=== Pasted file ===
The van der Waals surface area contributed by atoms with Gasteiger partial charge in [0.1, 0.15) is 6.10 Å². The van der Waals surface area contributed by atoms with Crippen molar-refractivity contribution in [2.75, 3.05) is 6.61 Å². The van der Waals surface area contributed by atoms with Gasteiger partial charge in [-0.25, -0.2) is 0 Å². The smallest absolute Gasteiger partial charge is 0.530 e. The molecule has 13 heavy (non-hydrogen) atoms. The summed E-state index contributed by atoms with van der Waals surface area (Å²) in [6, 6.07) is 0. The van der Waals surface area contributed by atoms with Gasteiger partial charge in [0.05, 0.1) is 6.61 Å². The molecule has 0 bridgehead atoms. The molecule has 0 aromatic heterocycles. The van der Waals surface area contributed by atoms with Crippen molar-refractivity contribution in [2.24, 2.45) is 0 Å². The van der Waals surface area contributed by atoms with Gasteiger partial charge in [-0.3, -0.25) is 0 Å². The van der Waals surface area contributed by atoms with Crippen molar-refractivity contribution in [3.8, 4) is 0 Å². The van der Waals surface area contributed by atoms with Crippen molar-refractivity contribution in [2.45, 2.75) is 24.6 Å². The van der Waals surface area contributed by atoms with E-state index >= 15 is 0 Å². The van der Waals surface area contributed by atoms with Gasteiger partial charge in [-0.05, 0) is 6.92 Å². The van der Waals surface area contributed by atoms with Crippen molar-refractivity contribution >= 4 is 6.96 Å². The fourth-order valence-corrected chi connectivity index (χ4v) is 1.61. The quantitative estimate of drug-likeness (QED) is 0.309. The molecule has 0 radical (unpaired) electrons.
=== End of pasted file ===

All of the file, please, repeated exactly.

The van der Waals surface area contributed by atoms with Gasteiger partial charge in [0.1, 0.15) is 6.10 Å². The van der Waals surface area contributed by atoms with Crippen molar-refractivity contribution in [2.75, 3.05) is 6.61 Å². The van der Waals surface area contributed by atoms with Gasteiger partial charge in [-0.25, -0.2) is 0 Å². The smallest absolute Gasteiger partial charge is 0.530 e. The molecule has 13 heavy (non-hydrogen) atoms. The summed E-state index contributed by atoms with van der Waals surface area (Å²) in [6, 6.07) is 0. The van der Waals surface area contributed by atoms with Gasteiger partial charge in [0.05, 0.1) is 6.61 Å². The molecule has 0 bridgehead atoms. The molecule has 0 aromatic heterocycles. The van der Waals surface area contributed by atoms with Crippen molar-refractivity contribution in [2.24, 2.45) is 0 Å². The van der Waals surface area contributed by atoms with Gasteiger partial charge in [-0.3, -0.25) is 0 Å². The van der Waals surface area contributed by atoms with Crippen molar-refractivity contribution in [3.8, 4) is 0 Å². The van der Waals surface area contributed by atoms with Crippen molar-refractivity contribution in [2.45, 2.75) is 24.6 Å². The van der Waals surface area contributed by atoms with E-state index >= 15 is 0 Å². The van der Waals surface area contributed by atoms with Gasteiger partial charge in [-0.05, 0) is 6.92 Å². The van der Waals surface area contributed by atoms with Crippen molar-refractivity contribution >= 4 is 6.96 Å². The fourth-order valence-corrected chi connectivity index (χ4v) is 1.61. The quantitative estimate of drug-likeness (QED) is 0.309. The molecule has 0 radical (unpaired) electrons.